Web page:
I suppose one could question a subjects perceptions. But I'm not sure how it differs from me reaching a judgement about the cliched sweaty Chinese chef who is running towards me wielding a cleaver, just because I criticised his cooking.x9200 wrote:I think it is not entirely correct.
http://www.psychologytoday.com/blog/sid ... port-dsm-5
"DSM diagnoses are based on a consensus about clusters of clinical symptoms, not any objective laboratory measure."
That's the whole problem. Also these symptoms are also often judged subjectively and the symptoms are not unique to a specific disorder.
If the case is obvious then there is no doubt of course but then again typically you don't need a systematic test to make a conclusion. If it is less obvious DSM may not help at all.
I found DSM-IV immediately useful, and later and more broadly enlightening. I recall at the time thinking it is something all young adults should be made aware of, in something like a 'General Studies' class at school. Rather than the PD's being something '''no one really talks about as it's a bit weird''' that comes and slams you out of the blue in later life...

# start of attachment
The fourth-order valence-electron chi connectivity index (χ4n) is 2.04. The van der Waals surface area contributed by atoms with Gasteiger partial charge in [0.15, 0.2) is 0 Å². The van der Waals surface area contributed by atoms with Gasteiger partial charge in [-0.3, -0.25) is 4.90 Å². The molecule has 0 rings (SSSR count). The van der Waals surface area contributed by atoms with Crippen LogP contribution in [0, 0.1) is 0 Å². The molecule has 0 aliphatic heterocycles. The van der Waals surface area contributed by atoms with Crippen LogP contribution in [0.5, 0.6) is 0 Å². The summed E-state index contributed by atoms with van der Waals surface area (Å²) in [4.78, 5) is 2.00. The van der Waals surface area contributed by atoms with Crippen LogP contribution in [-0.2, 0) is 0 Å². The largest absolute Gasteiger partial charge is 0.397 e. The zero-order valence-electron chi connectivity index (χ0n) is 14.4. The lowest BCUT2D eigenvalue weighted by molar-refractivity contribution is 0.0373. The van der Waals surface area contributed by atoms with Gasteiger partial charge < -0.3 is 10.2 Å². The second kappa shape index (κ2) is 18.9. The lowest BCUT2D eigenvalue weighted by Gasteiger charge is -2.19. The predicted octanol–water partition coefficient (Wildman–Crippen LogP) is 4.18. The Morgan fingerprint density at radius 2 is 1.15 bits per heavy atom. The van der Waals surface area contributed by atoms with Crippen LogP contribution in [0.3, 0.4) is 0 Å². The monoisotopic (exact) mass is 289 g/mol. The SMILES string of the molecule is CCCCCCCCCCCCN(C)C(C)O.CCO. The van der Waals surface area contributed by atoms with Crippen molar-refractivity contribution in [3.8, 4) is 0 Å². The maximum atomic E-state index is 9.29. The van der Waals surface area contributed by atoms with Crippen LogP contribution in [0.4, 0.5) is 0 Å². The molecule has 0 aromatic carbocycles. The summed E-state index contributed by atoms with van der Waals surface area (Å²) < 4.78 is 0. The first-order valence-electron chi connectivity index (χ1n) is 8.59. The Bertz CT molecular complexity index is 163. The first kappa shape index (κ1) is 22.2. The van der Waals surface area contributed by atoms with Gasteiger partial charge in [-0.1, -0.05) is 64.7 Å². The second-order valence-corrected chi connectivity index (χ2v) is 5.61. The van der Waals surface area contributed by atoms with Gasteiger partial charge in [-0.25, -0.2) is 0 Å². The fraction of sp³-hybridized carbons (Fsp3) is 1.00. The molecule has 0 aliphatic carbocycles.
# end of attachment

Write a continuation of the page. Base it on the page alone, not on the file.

p.s. I'll be as bold as to say that I am confident that everyone that reads this topic knows or has known someone who has a diagnosable PD; however, they might not have the context to understand this persons behaviour. For me, when I first read DSM-IV, it was like a shovel-in-the-face epiphany... nothing less.